I got this comment from writer sdbuster after my post putting perspective on Mayor Jerry Sanders’ speech point by point:
It is easy to be an armchair critic, much harder to put yourself out there with proposed solutions. So Scott Lewis…how would you solve the problems you have outlined? I agree with many of your concerns but your rant was in many ways a knee-jerk reaction to the Mayor. Offer your proposed solutions!
I’ll point you back to my proposal in the spring. And back to the parable about the stone soup: Nothing will work but everything might. Nobody has the solution — nobody has enough ingredients for a great stew — but if each of us gives what we can, we’ll be able to pull something together. Taxpayers must give. Management must give. Employees must give.
It’s very simple:
1. There are legitimate taxpayer complaints about compensation practices and waste at the city. The mayor and council can identify exactly what reforms need to be made to the health care, pension and basic employee benefit systems so that they can feel OK about pursuing …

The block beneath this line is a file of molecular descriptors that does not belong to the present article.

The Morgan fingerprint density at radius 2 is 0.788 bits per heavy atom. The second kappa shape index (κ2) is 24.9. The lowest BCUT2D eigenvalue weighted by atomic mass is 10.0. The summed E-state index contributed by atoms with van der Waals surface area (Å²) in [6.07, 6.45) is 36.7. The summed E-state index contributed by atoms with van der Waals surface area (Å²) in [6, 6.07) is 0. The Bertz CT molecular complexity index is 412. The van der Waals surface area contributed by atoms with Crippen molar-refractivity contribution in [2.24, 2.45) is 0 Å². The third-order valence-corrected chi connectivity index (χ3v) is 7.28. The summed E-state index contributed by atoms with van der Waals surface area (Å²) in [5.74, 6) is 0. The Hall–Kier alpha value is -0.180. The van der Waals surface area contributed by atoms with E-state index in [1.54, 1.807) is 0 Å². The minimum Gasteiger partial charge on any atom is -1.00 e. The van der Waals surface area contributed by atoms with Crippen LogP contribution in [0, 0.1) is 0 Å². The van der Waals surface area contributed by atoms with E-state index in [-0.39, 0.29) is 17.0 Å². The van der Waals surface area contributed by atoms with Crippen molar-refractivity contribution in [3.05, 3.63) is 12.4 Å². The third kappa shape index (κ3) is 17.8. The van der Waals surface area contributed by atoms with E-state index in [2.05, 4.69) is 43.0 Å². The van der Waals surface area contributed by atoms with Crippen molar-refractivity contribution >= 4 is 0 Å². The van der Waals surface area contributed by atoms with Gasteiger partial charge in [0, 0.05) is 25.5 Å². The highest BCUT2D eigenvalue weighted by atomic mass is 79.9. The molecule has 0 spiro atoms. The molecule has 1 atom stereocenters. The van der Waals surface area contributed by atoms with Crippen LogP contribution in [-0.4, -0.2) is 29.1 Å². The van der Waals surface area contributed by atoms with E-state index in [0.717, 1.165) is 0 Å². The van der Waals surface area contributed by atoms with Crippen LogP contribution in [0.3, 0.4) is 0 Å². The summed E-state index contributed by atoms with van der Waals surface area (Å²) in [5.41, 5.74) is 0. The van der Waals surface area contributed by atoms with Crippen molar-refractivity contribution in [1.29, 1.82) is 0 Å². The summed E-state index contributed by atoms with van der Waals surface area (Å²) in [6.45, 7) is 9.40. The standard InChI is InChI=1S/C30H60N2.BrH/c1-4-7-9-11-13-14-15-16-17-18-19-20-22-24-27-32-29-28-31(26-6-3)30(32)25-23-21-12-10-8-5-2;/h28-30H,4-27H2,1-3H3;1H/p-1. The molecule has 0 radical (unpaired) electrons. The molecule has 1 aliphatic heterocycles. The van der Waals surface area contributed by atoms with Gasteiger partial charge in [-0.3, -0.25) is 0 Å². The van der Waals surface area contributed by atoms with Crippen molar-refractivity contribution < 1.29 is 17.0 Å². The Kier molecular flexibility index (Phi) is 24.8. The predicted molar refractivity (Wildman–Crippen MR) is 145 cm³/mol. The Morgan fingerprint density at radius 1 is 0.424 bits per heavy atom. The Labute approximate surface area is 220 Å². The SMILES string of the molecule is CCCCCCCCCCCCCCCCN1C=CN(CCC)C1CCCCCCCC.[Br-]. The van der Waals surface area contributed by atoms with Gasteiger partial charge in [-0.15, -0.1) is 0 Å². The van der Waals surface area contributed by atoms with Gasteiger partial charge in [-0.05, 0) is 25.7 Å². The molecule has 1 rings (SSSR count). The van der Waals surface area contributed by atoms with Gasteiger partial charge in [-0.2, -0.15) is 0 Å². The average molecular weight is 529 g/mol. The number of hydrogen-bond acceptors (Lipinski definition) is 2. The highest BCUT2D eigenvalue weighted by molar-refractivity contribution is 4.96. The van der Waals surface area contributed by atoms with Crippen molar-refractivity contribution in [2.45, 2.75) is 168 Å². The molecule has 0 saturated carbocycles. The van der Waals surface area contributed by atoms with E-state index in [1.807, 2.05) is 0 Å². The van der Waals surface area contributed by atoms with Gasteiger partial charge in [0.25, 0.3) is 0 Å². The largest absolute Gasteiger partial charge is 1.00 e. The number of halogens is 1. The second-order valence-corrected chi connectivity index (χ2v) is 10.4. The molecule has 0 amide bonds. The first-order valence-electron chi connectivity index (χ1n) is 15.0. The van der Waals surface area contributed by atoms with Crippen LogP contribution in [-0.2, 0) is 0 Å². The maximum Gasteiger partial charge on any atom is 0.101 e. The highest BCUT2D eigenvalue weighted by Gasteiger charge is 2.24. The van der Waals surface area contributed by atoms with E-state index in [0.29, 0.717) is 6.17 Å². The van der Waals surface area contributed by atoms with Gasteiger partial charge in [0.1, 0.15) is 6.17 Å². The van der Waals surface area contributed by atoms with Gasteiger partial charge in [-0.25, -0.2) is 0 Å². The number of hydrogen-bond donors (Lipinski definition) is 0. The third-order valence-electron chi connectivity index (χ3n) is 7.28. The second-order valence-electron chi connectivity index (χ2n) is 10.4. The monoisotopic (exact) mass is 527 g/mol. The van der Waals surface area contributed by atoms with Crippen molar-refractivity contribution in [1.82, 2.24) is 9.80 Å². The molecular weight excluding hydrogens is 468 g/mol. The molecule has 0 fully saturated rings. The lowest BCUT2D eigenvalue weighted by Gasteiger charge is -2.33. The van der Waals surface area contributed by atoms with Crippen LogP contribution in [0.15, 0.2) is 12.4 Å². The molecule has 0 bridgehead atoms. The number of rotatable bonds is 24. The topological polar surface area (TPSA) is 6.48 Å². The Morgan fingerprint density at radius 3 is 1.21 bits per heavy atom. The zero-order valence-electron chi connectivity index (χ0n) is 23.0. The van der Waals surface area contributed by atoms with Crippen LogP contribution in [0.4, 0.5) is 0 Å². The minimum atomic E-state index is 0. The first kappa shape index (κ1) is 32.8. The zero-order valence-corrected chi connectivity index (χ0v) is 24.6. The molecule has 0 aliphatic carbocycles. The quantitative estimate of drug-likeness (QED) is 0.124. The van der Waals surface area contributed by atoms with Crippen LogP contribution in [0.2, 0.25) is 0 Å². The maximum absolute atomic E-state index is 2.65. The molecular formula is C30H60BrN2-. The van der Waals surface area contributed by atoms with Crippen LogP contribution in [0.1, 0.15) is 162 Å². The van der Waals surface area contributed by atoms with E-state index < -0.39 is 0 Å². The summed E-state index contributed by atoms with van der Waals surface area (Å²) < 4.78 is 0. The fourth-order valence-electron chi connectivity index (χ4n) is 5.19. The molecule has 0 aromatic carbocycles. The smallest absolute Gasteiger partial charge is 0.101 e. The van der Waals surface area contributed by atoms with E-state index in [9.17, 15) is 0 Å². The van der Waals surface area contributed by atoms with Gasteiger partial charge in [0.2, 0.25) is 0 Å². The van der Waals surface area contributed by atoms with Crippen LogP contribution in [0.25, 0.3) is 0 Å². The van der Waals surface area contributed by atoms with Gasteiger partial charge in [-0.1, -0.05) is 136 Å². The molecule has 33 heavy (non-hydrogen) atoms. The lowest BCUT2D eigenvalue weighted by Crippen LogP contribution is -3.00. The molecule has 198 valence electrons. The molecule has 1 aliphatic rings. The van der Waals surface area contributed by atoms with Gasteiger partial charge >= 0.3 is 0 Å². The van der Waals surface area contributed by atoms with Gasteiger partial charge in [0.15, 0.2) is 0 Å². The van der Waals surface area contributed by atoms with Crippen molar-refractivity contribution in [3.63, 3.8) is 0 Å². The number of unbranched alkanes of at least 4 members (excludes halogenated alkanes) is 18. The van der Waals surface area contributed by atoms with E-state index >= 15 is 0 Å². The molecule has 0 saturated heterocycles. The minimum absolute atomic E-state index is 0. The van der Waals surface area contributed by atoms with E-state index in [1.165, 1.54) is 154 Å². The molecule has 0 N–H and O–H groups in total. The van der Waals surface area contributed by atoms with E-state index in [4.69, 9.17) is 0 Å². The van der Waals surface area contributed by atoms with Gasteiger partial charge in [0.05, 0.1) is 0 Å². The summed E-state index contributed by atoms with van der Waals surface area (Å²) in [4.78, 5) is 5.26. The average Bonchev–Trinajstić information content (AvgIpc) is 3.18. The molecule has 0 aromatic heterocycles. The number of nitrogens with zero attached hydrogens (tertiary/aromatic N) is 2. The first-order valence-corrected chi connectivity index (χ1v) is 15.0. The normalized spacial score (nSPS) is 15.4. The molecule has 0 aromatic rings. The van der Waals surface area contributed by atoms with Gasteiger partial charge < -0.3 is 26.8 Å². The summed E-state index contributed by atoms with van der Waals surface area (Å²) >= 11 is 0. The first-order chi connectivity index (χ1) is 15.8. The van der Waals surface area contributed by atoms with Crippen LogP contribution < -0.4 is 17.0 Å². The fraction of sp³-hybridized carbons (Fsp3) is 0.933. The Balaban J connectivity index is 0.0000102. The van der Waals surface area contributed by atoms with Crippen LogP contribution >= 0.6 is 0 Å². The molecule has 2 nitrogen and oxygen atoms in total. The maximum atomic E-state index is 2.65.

2. … a series of revenue enhancements and tax increases. The obvious first one is the trash fee. There are others: stormwater, TOT, etc.
As I’ve said repeatedly, neither dramatic cuts to employee compensation nor tax increases are attractive to workers and taxpayers. But both are more attractive when taken together. And the fact is, the city is so upside down, that you will need both to right the ship. We simply can’t afford to pay the outlandish salaries that have been reported and we can’t afford not to raise revenues.
If by going between the interested parties and floating this comprehensive solution, you’re not able to get agreement, then you have to begin discussions about bankruptcy.
Bankruptcy is not a failure. It’s the way you recover from a failure.
The most common complaint I get is that I just throw bombs and criticize without offering solutions.
Here I am proposing and arguing, for months and months, the three most difficult political things you put your neck out on: Major reforms of pension, health care and employee compensation at the city, tax increases and bankruptcy discussions.
The first two steps are politically dependent on each other. The third step is what you have to take if someone obstructs the first two.
These are all things that at one time or another as a candidate the mayor supported, but has either backed or sprinted away from under pressure.
I know it’s not easy. But absent a big pile of money falling from the sky, there are no other routes to fiscal balance.
And if the mayor and his crew of cynics say this is not politically possible, then call him a naysayer defeatist, who views all progress with suspicion and doesn’t believe San Diegans deserve a great city.